Ufer grounds clearly work very well for low stress conditions - static electricity, maintaining a ground reference, communications, etc.
I've always been curious about their effectiveness in a lightning strike scenario, and been unable to find any data on it.
They are good for lightning, that was what the original design was
trying to mitigate (ammo dumps).
The main problem with a Ufer is it needs to be done when you are
laying the foundation. That is now part of the inspection regimen in
The best "made" electrode is a ground ring but most people will
usually not want to do that.
Although you are not allowed to admit it, the absolute best electrode
is a concrete in ground swimming pool.
Ground rings are tedious to install, and with modern copper prices, very
expensive, too. They are usually installed with engineered soil, but
this may vary by location. I imagine Florida is quite the PITA to get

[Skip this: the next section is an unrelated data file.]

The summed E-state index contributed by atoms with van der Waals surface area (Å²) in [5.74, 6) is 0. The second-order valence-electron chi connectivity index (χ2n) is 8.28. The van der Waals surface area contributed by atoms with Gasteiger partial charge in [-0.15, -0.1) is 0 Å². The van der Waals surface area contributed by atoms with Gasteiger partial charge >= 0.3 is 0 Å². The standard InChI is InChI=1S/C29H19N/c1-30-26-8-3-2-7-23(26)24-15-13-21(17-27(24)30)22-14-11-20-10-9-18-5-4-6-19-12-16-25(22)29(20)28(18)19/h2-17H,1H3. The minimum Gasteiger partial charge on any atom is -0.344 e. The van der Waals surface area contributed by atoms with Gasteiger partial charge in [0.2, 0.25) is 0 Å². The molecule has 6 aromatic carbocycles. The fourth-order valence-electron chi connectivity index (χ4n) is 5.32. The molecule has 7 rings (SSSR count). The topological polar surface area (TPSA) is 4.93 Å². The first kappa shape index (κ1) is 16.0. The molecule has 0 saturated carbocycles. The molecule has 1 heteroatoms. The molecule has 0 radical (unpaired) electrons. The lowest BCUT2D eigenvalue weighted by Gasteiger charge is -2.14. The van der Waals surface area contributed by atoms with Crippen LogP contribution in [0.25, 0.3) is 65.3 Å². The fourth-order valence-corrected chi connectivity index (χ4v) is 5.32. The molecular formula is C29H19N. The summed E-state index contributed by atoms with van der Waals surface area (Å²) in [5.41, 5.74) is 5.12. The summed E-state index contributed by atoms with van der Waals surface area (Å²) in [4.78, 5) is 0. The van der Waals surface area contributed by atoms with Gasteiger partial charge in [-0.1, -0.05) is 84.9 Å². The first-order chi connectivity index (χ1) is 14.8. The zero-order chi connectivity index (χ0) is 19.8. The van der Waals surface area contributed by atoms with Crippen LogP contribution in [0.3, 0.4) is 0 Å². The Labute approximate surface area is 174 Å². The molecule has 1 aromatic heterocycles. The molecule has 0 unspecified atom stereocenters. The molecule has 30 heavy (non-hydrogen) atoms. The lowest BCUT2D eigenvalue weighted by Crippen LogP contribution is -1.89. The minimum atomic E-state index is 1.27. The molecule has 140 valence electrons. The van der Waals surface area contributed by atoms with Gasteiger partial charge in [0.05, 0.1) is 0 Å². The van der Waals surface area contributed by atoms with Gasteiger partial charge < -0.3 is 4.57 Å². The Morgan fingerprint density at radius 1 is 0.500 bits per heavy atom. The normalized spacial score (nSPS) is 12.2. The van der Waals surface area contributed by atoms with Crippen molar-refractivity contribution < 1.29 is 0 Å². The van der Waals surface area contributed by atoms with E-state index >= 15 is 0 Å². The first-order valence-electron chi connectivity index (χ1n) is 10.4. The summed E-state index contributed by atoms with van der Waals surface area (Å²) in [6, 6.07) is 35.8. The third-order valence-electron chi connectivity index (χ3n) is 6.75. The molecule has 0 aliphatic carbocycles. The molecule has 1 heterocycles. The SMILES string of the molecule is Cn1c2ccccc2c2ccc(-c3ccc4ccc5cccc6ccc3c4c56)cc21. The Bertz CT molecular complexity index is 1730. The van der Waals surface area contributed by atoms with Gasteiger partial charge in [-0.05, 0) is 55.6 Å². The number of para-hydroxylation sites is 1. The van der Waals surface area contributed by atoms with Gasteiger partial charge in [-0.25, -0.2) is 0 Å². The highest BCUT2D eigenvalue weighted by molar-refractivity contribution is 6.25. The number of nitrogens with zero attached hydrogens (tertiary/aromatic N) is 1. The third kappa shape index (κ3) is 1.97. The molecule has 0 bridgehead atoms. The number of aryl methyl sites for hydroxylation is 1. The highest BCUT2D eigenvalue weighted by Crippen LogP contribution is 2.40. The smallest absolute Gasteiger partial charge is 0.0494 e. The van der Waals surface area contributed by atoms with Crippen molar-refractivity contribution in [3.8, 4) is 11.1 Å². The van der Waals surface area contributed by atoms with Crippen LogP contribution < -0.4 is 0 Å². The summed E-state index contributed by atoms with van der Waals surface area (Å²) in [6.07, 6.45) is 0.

effective Earth bond. I also know that there are some areas, in Florida,
where a bare neutral is not allowed in a metallic conduit.
Same in certain regions of Nevada, California, and Arkansas. Some places
do not allow bare wires sharing a conduit with live wires, period. Some
places really don't have a true, local authority managing certain things.
Sometimes it is scary going into Bubbaville. Electrical code enforcement
is not necessarily universal. Arkansas adopts each new release of code
without a blink. California, well, they like to wait awhile. IIRC, they
were still on the 1993 book in 2002, or had just adopted 1996. I know for
a fact that 1993 was still the gospel in 1999.
So, as a caveat. Check your location's addendums and adoption policies
in regards to code enforcement and localized modifications. For instance,
in Alameda, Ca, it is required to have the meter of a service drop/feed be
a minimum of 75" (IIRC)in areas where there is a walkway or foot traffic
adjacent and parallel to the meter installation. This is the only place
I have ran into this restriction, but...
LOL! What if there is not a concrete footing? As always, local code
trumps NEC. Some locations require a Ufer in conjunction with a ground
rod; vertical. One must remember that all soil is not equal. It not
only goes left-right, forward and back, in all directions from a 2-D
perspective, it also goes up and down. The soil on the surface might